A man who walked into the federal courthouse in downtown Seattle today carrying a hand grenade was shot and killed, police said.

Share story

A man who walked into the federal courthouse in downtown Seattle today carrying a hand grenade was shot and killed, police said.

Seattle Police Chief Gil Kerlikowske said the man walked into the building armed with a hand grenade. After a 20-minute standoff, Seattle police officers fired several rounds.

The man was shot twice, once in the chin with an M-16 and once in the chest with a shotgun. He collapsed still clutching the grenade, that was later determined to be inactive.

The Seattle Police Department’s bomb squad examined the man’s backpack before medics were allowed in to treat him.

This week, save 90% on digital access.

He was then pronounced dead at the scene, said police spokesman Rich Pruitt.

Police said he walked into the building shortly before noon. The man, dressed in camouflage gear, also wore a backpack attached to his chest, but the chief said it did not appear the backpack held any explosives.

The man did not go through any security checkpoint and was just inside the building lobby.

He was shot by Seattle police. His identity was not immediately known. Two courthouse employees who saw the man said he appeared to be white with blond hair.

Employees were evacuated from the building under escort.

A federal employee said two loud shots were heard, then the man was seen crumpled on the lobby floor. At 12:30 p.m., he was still lying there with what appeared to be a yellow backpack. No one was near the man.

During the stand-off, the man stood at the west side of the lobby, while police with rifles were at a distance near the building’s elevators.

This evening the FBI confirmed it was conducting a search related to the shooting at a studio apartment in Seattle’s Belltown neighborhood. However, the FBI would not say whether the apartment belonged to the man shot at the courthouse.

Court Administrator Bruce Rifkin said that, following protocol, the building was evacuated from the ground floor up to floor five or six. He was unaware of any controversial hearings or trials scheduled for today.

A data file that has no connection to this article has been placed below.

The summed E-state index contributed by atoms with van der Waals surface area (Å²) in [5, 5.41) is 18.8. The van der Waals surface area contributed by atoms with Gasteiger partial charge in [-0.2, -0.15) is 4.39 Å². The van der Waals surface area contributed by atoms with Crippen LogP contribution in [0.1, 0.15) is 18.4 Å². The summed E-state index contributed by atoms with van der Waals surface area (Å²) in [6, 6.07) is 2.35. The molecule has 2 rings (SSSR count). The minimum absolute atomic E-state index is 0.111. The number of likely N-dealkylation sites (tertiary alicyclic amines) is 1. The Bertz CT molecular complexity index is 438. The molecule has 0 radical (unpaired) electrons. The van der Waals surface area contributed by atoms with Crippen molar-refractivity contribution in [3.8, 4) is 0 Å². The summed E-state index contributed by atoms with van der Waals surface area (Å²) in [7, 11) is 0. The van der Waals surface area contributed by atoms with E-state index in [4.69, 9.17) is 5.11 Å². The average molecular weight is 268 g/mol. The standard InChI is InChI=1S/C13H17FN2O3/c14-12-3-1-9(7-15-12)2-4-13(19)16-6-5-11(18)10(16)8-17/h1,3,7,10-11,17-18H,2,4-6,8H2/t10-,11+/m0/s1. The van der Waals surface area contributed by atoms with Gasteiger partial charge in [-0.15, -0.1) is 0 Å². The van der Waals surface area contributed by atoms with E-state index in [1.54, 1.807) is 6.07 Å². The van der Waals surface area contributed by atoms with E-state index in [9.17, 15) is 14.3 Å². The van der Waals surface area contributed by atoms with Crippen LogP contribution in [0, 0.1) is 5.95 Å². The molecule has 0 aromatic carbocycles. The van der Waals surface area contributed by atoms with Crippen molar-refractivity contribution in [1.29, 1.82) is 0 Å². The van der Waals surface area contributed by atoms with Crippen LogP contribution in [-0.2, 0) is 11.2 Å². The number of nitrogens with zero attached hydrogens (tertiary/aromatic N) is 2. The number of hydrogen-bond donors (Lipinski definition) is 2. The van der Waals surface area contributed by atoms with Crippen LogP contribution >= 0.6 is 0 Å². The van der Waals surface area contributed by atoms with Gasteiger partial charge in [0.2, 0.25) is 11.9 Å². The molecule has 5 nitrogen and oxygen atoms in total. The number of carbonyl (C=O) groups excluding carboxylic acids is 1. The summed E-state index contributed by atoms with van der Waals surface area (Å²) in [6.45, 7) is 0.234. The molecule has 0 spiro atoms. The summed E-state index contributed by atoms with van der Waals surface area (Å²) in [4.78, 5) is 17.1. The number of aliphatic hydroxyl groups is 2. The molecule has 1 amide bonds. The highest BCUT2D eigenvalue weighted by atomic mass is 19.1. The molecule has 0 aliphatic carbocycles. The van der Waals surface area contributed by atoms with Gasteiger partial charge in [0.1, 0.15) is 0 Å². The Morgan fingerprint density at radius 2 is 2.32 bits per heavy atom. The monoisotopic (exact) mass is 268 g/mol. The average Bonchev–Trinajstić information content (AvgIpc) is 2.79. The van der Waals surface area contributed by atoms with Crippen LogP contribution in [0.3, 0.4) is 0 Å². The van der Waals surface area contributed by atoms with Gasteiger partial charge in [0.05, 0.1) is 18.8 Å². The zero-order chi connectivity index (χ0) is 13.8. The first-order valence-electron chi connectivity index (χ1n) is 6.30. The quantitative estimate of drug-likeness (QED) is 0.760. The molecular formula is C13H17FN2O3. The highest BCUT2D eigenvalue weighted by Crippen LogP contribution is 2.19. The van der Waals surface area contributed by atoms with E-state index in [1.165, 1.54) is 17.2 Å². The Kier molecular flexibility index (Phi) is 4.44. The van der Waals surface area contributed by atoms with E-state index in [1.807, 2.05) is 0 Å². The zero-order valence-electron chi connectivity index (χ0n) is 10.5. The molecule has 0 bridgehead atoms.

The $171 million federal courthouse at Seventh Avenue and Stewart Street opened in August.

The building houses U.S. Marshals Service, judges, support staff and court clerks, as well as the U.S. Attorney’s Office, bankruptcy courts, and probation and pretrial services.

The courthouse was hailed as a huge improvement over the old building, located on Fifth Avenue downtown. In the old building, for example, judges, defendants and jurors walked many of the same hallways and used the same elevators. The trial of terrorist Ahmed Ressam was moved to a newer federal courthouse in Los Angeles, in part because of security concerns.

The building, which began construction after the 1995 Oklahoma City bombing but before the Sept. 11 terrorist attacks, was designed to give the feel of open public access while still providing tight security.

“It isn’t easy to make a building feel welcoming and at the same time have security,” Court Administrator Rifkin said last summer, on a tour of the new building.

The planners handled it this way:

Visitors may walk into the lobby area a short distance without going through security screening. “The public can come in and enjoy it without having to go through the drill,” Judge Carolyn Dimmick said on the same tour.

But in order to get to the courtrooms, the clerk’s office, or anywhere else in the building, a visitor must go through a walk-through metal detector, which takes up the right side of the lobby. The court security officers who run the metal detectors are armed. Many of them are retired law-enforcement officers, Rifkin said.

The rest of the large entranceway features what court workers refer to as a moat — a wide, shallow reflecting pool that essentially blocks access to the main part of the building and directs visitors towards the metal detectors. There is an infrared security curtain around the moat, which presumably would set off an alarm if it was breached. It is unclear what might physically prevent a determined intruder from running through the water other than the quick action of the security guards.

In addition, the building’s floor-to-ceiling windows have special glass that protects against bombs. The building is set back from the street, artistically, with a large plaza on one side, a block-long staircase on another, and concrete barriers. These features help prevent someone from driving up to the building with a truck bomb. Parking is not allowed along the adjacent streets.

In the fall of 2001, after the anthrax scare, building designers also added a special ventilation system for the mailroom.

Seattle Times staff reporters Maureen O’Hagan, Mike Carter and Steve Miletich contributed to this report.

Sara Jean Green: 206-515-5654 or sgreen@seattletimes.com

Custom-curated news highlights, delivered weekday mornings.